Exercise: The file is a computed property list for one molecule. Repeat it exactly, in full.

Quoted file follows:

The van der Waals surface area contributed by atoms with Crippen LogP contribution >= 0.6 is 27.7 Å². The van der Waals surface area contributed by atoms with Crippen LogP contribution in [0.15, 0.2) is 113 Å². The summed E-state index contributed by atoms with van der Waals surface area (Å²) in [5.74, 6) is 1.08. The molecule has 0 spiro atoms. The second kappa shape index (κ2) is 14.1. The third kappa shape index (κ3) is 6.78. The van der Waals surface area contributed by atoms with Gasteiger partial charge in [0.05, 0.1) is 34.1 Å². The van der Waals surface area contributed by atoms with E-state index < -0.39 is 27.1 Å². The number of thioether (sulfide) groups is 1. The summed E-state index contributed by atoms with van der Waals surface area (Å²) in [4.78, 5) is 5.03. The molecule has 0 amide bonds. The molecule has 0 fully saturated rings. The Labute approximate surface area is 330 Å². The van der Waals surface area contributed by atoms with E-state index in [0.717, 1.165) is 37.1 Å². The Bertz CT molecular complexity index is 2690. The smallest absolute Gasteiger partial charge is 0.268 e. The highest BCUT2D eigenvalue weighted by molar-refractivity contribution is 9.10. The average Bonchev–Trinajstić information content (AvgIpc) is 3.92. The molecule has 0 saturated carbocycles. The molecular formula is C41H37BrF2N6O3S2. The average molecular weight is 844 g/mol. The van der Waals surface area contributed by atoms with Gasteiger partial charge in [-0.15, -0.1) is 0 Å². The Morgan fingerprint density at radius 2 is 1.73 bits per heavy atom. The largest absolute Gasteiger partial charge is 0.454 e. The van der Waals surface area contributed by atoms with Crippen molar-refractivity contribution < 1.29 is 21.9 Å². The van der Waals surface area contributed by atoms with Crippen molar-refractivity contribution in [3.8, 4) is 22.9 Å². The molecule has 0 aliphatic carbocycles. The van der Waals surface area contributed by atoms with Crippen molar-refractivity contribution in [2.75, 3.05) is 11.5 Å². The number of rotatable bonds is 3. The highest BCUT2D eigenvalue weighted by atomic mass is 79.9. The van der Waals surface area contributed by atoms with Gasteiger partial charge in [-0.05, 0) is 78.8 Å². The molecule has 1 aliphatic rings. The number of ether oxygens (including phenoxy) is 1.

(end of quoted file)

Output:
The van der Waals surface area contributed by atoms with Crippen LogP contribution >= 0.6 is 27.7 Å². The van der Waals surface area contributed by atoms with Crippen LogP contribution in [0.15, 0.2) is 113 Å². The summed E-state index contributed by atoms with van der Waals surface area (Å²) in [5.74, 6) is 1.08. The molecule has 0 spiro atoms. The second kappa shape index (κ2) is 14.1. The third kappa shape index (κ3) is 6.78. The van der Waals surface area contributed by atoms with Gasteiger partial charge in [0.05, 0.1) is 34.1 Å². The van der Waals surface area contributed by atoms with E-state index < -0.39 is 27.1 Å². The number of thioether (sulfide) groups is 1. The summed E-state index contributed by atoms with van der Waals surface area (Å²) in [4.78, 5) is 5.03. The molecule has 0 amide bonds. The molecule has 0 fully saturated rings. The Labute approximate surface area is 330 Å². The van der Waals surface area contributed by atoms with E-state index in [0.717, 1.165) is 37.1 Å². The Bertz CT molecular complexity index is 2690. The smallest absolute Gasteiger partial charge is 0.268 e. The highest BCUT2D eigenvalue weighted by molar-refractivity contribution is 9.10. The average Bonchev–Trinajstić information content (AvgIpc) is 3.92. The molecule has 0 saturated carbocycles. The molecular formula is C41H37BrF2N6O3S2. The average molecular weight is 844 g/mol. The van der Waals surface area contributed by atoms with Gasteiger partial charge in [-0.15, -0.1) is 0 Å². The Morgan fingerprint density at radius 2 is 1.73 bits per heavy atom. The largest absolute Gasteiger partial charge is 0.454 e. The van der Waals surface area contributed by atoms with Crippen molar-refractivity contribution < 1.29 is 21.9 Å². The van der Waals surface area contributed by atoms with Crippen molar-refractivity contribution in [3.8, 4) is 22.9 Å². The molecule has 0 aliphatic carbocycles. The van der Waals surface area contributed by atoms with Crippen molar-refractivity contribution in [2.75, 3.05) is 11.5 Å². The number of rotatable bonds is 3. The highest BCUT2D eigenvalue weighted by atomic mass is 79.9. The van der Waals surface area contributed by atoms with Gasteiger partial charge in [-0.05, 0) is 78.8 Å². The molecule has 1 aliphatic rings. The number of ether oxygens (including phenoxy) is 1.